Russia Pushes Ahead With Plans for SWIFT Alternative
The Moscow Times
Russian officials have drawn up a law that would create a local equivalent of the interbank payment system SWIFT, Deputy Finance Minister Alexei Moiseyev said Wednesday in comments cited by Russian news agencies. The draft law appears to be a response to concerns that Belgium-based SWIFT, the world’s biggest electronic payments system, could become a tool for further Western sanctions targeting Russia’s financial sector over the Ukraine crisis.

Retired NDRC Pricing Official ‘Detained at Beijing Airport’
Caixin
A former senior official in charge of utility pricing at China’s top economic planner was detained shortly after retiring at the capital’s international airport, sources close to the matter said. Cao Changqing, former director of the pricing department of the National Development and Reform Commission (NDRC), was detained around August 24 at Beijing Capital International Airport, sources said. Cao retired in May. It was unclear who detained him. “The department is one of the most powerful in the NDRC,” a source in the electricity industry said. The investigation into Cao is likely linked to a graft probe going on at the National Energy Administration, another source close to the matter said.

37 Groups Said to Start Making Offers for Piece of Sinopec Sales Subsidiary
Caixin
A total of 37 financial groups started making offers to China Petroleum & Chemical Corp. (Sinopec) on August 27 to buy shares in a sales subsidiary, sources with knowledge of the matter say. Private investment company Fosun Group, Internet firm Tencent Holdings Ltd., China Life Insurance Co. Ltd., China Pacific Insurance (Group) Co. Ltd. and People’s Insurance Co. of China are among the interested parties, sources with knowledge of the matter said. The five made the biggest offers of the first round, the sources said. Sinopec set the minimum bid in second round at 3 billion yuan, and wants the final group to include less than 10 investors. The government has been keen to attract private investors to put their money into SOEs. In July, it chose six SOEs to carry a range of reforms, including the so-called mixed-share ownership. The six were State Development & Investment Corp.; China National Cereals, Oils and Foodstuffs Corp.; China National Pharmaceutical Group Corp.; China National Building Materials Group Corp.; China Energy Conservation and Environmental Protection Group; and Xinxing Cathay International Group, an industrial conglomerate with businesses ranging from metallurgy to textiles.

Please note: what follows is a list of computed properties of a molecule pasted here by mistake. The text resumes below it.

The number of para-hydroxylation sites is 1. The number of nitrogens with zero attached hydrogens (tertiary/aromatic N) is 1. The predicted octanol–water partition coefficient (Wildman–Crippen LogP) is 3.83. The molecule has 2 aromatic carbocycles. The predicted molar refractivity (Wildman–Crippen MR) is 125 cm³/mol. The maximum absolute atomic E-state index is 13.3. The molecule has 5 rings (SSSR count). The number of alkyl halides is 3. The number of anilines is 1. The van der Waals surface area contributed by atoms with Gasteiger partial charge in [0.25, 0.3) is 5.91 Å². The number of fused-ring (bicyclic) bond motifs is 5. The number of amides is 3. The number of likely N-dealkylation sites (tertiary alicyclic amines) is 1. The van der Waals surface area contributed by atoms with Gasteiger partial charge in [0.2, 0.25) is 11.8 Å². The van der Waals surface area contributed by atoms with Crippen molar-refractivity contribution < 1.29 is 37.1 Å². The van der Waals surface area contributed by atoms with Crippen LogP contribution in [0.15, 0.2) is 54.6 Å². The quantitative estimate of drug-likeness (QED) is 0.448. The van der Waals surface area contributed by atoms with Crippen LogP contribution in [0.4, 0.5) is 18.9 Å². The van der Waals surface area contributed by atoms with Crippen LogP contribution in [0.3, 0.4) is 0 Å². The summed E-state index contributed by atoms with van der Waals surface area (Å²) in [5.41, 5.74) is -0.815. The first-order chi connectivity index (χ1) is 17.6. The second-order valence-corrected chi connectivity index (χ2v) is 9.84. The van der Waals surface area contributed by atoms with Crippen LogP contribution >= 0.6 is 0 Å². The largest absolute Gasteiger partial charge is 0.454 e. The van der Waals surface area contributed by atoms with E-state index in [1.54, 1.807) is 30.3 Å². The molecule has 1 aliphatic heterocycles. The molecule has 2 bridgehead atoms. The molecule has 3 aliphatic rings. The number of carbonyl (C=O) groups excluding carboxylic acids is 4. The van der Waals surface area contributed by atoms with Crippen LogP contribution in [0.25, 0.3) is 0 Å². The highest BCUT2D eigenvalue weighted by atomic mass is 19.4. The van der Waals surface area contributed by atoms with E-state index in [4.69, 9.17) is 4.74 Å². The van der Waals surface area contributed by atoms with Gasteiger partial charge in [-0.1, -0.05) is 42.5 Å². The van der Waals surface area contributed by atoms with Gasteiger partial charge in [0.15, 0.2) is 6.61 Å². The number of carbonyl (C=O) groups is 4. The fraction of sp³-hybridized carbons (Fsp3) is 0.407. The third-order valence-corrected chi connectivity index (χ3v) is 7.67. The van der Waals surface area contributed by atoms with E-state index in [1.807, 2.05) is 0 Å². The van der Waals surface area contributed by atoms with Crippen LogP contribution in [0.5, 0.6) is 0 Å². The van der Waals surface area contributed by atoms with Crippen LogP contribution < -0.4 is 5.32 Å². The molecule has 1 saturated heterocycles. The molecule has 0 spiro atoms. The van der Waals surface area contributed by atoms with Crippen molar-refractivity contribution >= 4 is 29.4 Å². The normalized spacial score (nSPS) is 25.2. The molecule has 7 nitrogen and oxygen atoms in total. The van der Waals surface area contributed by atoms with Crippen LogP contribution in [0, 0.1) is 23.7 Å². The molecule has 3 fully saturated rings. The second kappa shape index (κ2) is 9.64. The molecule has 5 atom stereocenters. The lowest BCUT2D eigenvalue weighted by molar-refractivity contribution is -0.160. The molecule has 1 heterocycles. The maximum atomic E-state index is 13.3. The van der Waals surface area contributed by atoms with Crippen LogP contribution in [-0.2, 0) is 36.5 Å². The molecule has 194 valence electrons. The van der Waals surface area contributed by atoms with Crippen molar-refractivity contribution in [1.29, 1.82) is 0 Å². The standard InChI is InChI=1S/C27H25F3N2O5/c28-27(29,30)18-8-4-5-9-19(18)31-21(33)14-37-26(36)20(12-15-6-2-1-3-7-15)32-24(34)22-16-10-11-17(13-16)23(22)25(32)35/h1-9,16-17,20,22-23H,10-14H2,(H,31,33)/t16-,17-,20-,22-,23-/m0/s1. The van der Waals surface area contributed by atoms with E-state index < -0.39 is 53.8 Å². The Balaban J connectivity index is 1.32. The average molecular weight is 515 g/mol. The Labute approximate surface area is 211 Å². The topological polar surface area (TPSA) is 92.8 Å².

China’s Top Judge Lauds Zhou Corruption Probe: State Media
Reuters
China’s top judge has said the ruling Communist Party’s decision to investigate former senior leader Zhou Yongkang demonstrates clearly that no party member is above the law, the semi-official China News Service reported. The investigation “fully illustrates that in socialist China no power exists outside the cage of the system, and party members will never be allowed outside party discipline and national laws”, Zhou Qiang, president of the Supreme People’s Court, was quoted as saying on Tuesday.

August 26, 2014
Europe will be Russia’s Hostage Over Gas Supplies for at Least Another Decade
The Telegraph
Europe will remain heavily reliant on Russian gas for at least another decade, according to a leading rating agency. Fitch said a lack of alternative sources meant policymakers would have no choice but to continue buying gas from Russia until at least the mid-2020s and “potentially much longer”. Analysts said it would be difficult for countries to secure alternative sources of supply in the medium term, leaving them at risk of being “held hostage by dominant suppliers”, including Russia.

What Putin and Russia Can Learn From China
The Moscow Times